Dudley Foundation
2351 Durham Rd
Guilford CT 06437-1034
Contact Information
Address 2351 Durham Rd
Guilford, CT 06437-1034
Telephone (203) 457-0770 x
Fax 203-N/A
E-mail ngdudleyfarm@gmail.com
Web and Social Media
Resting in the Sunshine at The Dudley Farm
Newborns playing on mom
Mission

To preserve, restore and operate The Dudley Farm Museum as a late 19th century historical, educational and recreational resource to serve the public.

Vision: The Dudley Foundation will provide leadership to the greater community in the promotion of historic awareness and interpretation of the history of the North Guilford community.  
A Great OpportunityHelpThe nonprofit has used this field to provide information about a special campaign, project or event that they are raising funds for now.
  • The Dudley Foundation is committed to maintaining and appropriately improving all the structures which currently composed The Dudley Farm Museum. Having completed the restoration of our ca. 1840 barns we are now striving to see our way to providing interior lighting in those barns. This lighting would not only allow us to see our way for work but would be instrumental in allowing our visitors to view planned displays.  It is anticipated that this project will cost $4500 and will be completed in 2020.
  • The Dudley Farm has always had on the hillside a 19th-century windmill which was erected by Erastus Dudley. The windmill was key to the extensive waterways system which serviced the Farm. In recent years it has had to be removed in order to enhance the appearance and improve safety. Now re-galvanized, it is ready to be re-erected, It is expected to cost approximately $1500 with the goal of completion by fall, 2020.
  • The 17-room Farmhouse has 9 rooms open to the public which are completely furnished thanks to the generosity of local folk. To protect those furnishings appropriately, we need to provide roller shades to the 21 windows involved. This is at a cost of $3200. The installation will be prioritized, assuring that the most critical rooms (those on the west side of the house) are completed first, and will be done before the end of summer, 2020.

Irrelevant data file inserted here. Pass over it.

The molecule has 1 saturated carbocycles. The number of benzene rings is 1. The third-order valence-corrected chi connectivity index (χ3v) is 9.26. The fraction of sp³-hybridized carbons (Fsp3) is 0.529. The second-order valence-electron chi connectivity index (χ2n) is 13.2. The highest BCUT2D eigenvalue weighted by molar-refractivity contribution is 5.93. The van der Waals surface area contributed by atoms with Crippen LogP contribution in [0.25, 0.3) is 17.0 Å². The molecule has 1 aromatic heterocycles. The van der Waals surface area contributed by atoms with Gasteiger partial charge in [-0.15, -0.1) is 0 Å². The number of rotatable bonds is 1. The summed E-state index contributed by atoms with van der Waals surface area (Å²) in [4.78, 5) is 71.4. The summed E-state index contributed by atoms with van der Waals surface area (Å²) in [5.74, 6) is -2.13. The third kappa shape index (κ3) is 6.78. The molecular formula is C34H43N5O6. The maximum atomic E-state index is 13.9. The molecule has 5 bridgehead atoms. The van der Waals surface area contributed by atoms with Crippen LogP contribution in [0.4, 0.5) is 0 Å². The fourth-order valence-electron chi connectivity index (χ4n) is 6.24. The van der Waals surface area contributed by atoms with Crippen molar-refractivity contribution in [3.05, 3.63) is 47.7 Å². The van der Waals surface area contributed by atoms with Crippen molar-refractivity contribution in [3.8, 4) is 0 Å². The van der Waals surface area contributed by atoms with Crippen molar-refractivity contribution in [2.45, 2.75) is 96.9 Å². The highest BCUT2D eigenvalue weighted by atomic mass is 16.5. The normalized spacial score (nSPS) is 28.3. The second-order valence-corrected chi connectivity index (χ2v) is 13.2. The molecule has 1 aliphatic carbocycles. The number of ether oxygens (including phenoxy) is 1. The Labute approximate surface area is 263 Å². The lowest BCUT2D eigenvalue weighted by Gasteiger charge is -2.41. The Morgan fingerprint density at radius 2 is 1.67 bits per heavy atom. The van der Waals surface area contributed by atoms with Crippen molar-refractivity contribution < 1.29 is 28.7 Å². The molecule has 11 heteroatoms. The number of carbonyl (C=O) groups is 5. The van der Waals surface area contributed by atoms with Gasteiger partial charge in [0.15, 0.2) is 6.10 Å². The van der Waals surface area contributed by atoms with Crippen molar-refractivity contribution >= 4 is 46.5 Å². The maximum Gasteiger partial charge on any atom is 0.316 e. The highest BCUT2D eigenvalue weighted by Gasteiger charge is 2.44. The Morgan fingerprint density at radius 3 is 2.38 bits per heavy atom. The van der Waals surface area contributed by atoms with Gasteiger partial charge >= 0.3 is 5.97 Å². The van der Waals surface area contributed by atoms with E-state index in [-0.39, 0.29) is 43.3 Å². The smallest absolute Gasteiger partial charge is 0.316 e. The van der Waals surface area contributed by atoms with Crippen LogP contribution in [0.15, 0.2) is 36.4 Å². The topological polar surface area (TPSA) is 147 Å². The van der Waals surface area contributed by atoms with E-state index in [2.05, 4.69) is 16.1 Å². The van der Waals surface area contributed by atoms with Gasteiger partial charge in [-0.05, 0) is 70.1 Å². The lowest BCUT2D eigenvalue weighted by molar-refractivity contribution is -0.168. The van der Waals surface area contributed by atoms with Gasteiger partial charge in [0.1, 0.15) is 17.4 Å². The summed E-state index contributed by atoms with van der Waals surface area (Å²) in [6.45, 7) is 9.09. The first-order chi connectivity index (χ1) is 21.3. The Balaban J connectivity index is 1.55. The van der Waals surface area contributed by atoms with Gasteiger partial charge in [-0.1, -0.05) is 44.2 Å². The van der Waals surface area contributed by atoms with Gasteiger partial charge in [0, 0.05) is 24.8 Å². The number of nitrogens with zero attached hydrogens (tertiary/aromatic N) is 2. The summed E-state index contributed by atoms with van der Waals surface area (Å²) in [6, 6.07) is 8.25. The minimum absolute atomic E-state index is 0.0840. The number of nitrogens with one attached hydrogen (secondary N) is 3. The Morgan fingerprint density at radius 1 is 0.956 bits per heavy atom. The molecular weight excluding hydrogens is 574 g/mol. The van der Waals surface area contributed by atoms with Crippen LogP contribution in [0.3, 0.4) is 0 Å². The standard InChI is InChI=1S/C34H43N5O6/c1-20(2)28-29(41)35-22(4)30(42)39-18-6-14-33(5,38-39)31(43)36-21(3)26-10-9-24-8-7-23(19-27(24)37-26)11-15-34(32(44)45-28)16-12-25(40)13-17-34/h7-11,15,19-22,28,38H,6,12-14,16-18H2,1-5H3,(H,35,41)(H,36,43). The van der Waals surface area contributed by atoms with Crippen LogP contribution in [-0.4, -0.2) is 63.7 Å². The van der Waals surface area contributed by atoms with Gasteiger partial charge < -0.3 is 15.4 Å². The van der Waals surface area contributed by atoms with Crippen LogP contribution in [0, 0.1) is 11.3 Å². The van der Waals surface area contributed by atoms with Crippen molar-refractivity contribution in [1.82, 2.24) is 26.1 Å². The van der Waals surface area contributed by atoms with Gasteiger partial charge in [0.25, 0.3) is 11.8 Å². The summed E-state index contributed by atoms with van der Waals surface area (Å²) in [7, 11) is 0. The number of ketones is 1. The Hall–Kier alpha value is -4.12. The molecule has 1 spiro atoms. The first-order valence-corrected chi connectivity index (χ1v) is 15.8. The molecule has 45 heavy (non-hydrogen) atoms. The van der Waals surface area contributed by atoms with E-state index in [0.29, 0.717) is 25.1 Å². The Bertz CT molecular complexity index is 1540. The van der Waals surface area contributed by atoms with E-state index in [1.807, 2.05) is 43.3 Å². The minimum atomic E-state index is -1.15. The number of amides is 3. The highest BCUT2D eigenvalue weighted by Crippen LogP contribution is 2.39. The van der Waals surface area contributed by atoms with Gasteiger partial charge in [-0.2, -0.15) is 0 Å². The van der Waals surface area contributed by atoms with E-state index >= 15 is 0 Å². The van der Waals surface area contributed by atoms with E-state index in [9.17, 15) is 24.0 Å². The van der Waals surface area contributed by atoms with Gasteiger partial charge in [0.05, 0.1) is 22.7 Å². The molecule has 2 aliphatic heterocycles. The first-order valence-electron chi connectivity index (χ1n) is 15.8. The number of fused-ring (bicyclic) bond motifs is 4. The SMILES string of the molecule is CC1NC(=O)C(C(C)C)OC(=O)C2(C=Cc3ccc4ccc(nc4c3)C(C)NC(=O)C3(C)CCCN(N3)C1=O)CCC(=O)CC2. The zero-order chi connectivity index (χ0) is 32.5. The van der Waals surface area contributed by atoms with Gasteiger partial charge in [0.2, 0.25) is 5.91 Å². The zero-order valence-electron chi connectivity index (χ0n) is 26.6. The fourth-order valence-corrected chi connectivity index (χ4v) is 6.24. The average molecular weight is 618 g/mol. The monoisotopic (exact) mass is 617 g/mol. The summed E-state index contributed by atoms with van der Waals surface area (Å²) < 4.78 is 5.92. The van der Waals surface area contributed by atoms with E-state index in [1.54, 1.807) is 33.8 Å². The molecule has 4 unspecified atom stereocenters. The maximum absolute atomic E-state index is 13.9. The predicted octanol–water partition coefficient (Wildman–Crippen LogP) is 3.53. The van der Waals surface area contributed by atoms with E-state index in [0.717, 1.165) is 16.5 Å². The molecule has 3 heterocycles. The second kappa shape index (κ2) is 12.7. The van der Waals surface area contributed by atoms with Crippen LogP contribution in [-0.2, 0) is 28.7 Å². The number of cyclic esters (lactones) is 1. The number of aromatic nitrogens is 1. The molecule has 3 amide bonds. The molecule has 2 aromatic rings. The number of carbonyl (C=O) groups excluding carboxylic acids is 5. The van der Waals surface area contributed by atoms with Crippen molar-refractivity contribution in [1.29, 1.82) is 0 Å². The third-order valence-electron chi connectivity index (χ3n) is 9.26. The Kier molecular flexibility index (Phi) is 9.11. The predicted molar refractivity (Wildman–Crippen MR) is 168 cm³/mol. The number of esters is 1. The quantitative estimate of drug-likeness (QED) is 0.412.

• Our neighbors love the animals on our Farm, but would love them more if they no longer visited their gardens.  We need to improve the oxen and sheep fencing for the pasture on our 10 1/2 acres, at the cost $2000, and ideally, this would be completed before the animals return to the pasture from the barnyard this summer.
  • The Dudley Farm was one of the first farms in Connecticut to import Holstein cattle from The Netherlands in the 19th-century to improve the quality and milk production of their stock.  As part of our mission, we would like to install an Incredible Milking Cow (incrediblemilkingcow.com) in one of our barn stanchions. This would allow kids of all ages to experience a part of 19th-century farm life without being frightened by a large, live animal.  This plexiglass life-sized model costs $7000. Its acquisition is totally dependent on finding the needed funds. 
A Great Opportunity Ending Date Dec 31 2020
At A Glance
Year of Incorporation 1995
Organization's type of tax exempt status Exempt-Other
Leadership
CEO/Executive Director Beth Payne
Board Chair Bill Black
Board Chair Company Affiliation Owner, Dragonfly Farm
Financial Summary
Revenue vs Expenses Bar Graph - All Years
Statements
Mission

To preserve, restore and operate The Dudley Farm Museum as a late 19th century historical, educational and recreational resource to serve the public.

Vision: The Dudley Foundation will provide leadership to the greater community in the promotion of historic awareness and interpretation of the history of the North Guilford community.  
Background
The Dudley Farm House was built in 1844 by Erastus Dudley, a prosperous North Guilford farmer, gristmill and tannery owner. While it had its beginnings as a traditional New England farm, societal and technological change led the farm to adapt, becoming a center of commerce to the people of North Guilford. At one time the Dudleys were actively engaged in a tannery, a grist mill and bone mill, remnants of which are no longer a part of the farm, but still visible in the area. The 10-acre Dudley Farm property still houses a blacksmith shop, carriage shed, a reconstructed sugar house, and of course the "necessary" outhouse. Sheep and oxen graze in the fields while chickens make their presence known. A variety of gardens, including a Community garden, herb garden, flower and vegetable gardens grace the property.